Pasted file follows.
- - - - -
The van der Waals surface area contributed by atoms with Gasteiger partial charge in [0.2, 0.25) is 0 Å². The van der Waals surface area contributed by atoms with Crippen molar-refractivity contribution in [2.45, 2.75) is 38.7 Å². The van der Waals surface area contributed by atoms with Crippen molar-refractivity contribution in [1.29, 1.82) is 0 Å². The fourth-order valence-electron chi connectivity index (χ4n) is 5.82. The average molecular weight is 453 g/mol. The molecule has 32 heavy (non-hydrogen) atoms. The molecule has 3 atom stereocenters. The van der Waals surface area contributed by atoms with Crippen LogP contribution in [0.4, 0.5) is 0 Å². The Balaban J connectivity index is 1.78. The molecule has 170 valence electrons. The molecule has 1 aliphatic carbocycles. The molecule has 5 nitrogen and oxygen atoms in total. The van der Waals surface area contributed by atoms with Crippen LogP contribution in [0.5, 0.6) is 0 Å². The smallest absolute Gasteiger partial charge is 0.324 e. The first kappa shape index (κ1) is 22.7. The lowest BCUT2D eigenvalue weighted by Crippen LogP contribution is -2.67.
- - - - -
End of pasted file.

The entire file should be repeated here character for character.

The van der Waals surface area contributed by atoms with Gasteiger partial charge in [0.2, 0.25) is 0 Å². The van der Waals surface area contributed by atoms with Crippen molar-refractivity contribution in [2.45, 2.75) is 38.7 Å². The van der Waals surface area contributed by atoms with Crippen molar-refractivity contribution in [1.29, 1.82) is 0 Å². The fourth-order valence-electron chi connectivity index (χ4n) is 5.82. The average molecular weight is 453 g/mol. The molecule has 32 heavy (non-hydrogen) atoms. The molecule has 3 atom stereocenters. The van der Waals surface area contributed by atoms with Crippen LogP contribution in [0.4, 0.5) is 0 Å². The Balaban J connectivity index is 1.78. The molecule has 170 valence electrons. The molecule has 1 aliphatic carbocycles. The molecule has 5 nitrogen and oxygen atoms in total. The van der Waals surface area contributed by atoms with Crippen LogP contribution in [0.5, 0.6) is 0 Å². The smallest absolute Gasteiger partial charge is 0.324 e. The first kappa shape index (κ1) is 22.7. The lowest BCUT2D eigenvalue weighted by Crippen LogP contribution is -2.67.